'base_id' => $this->t('Scald Atom base ID'),
      'language' => $this->t('Scald Atom language'),
      'publisher' => $this->t('Scald Atom publisher (User ID)'),
      'actions' => $this->t('Available Scald actions'),
      'title' => $this->t('Scald Atom title'),
      'data' => $this->t('Scald Atom data'),
      'created' => $this->t('Created timestamp'),
      'changed' => $this->t('modified timestamp'),
    return $fields;

   * {@inheritdoc}
  public function getIds() {
    $ids['sid']['type'] = 'integer';
    $ids['sid']['alias'] = 's';
    return $ids;


query tells the migration how to generate a SQL query that can be used to get all of the source data from the Migrate source database. It allows an optional “atom_type” variable in the Migrate configuration, which will limit this query to one type of atom. More on that later.

prepareRow is the same as it is for most fieldable entities, and just tells the migration how to get all the field data for this entity. It uses the inherited getFields function and passes through the “scald_atom” entity type as well as the bundle type (since different bundles often have different fields.)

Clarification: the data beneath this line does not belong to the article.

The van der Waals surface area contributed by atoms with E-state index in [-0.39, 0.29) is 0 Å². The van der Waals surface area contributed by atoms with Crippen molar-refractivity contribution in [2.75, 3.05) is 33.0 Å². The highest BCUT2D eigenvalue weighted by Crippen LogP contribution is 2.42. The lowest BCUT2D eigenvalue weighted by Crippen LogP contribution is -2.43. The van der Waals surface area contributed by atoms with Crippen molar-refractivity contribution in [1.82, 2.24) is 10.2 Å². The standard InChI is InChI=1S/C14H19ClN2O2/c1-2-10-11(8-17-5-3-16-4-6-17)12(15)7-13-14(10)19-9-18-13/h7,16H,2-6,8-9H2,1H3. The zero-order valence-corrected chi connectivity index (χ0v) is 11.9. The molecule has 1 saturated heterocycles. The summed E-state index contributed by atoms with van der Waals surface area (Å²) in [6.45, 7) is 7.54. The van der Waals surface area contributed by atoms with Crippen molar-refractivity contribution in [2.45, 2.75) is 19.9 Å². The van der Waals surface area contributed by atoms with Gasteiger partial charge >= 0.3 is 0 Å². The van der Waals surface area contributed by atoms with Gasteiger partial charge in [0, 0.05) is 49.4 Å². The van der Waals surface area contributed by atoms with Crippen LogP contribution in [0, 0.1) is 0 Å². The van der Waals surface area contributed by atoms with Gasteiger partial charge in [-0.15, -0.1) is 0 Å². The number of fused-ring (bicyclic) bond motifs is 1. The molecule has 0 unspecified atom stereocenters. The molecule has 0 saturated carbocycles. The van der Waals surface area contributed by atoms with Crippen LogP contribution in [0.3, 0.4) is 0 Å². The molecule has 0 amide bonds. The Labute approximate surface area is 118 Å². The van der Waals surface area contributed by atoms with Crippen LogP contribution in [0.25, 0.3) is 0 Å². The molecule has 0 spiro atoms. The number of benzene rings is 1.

fields tells the migration what fields are available for use in Migrate configuration, as well as giving them human names for readability.

Problem #3: How do we replace the old Scald embeds with new, fancy Drupal 8 entity embeds?

Scald atoms embedded in HTML look like this in the database (along with wrapping <div> tags with various metadata):

<!-- scald=24069:report_371 {"share":true,"link":"node/24504","linkTarget":"","figure":"1"} -->

Unfortunately, this code will do nothing on a Drupal 8 site, and will just show up in your content as text. That means we needed to replace each instance of these embeds with Entity Embed. (Note: This Lullabot article is a good jumping-off point for how to configure that module.) The eventual embed code looks like this:

<drupal-entity data-align="right" data-caption="Figure 1" data-embed-button="media" data-entity-embed-display="view_mode:media.report_371" data-entity-embed-link-url="/families-spend-far-less-time-preparing-food-than-thrifty-food-plan-tfp-assumes" data-entity-type="media" data-entity-uuid="38f62de5-3f35-44fa-979e-2de29e664f06"></drupal-entity>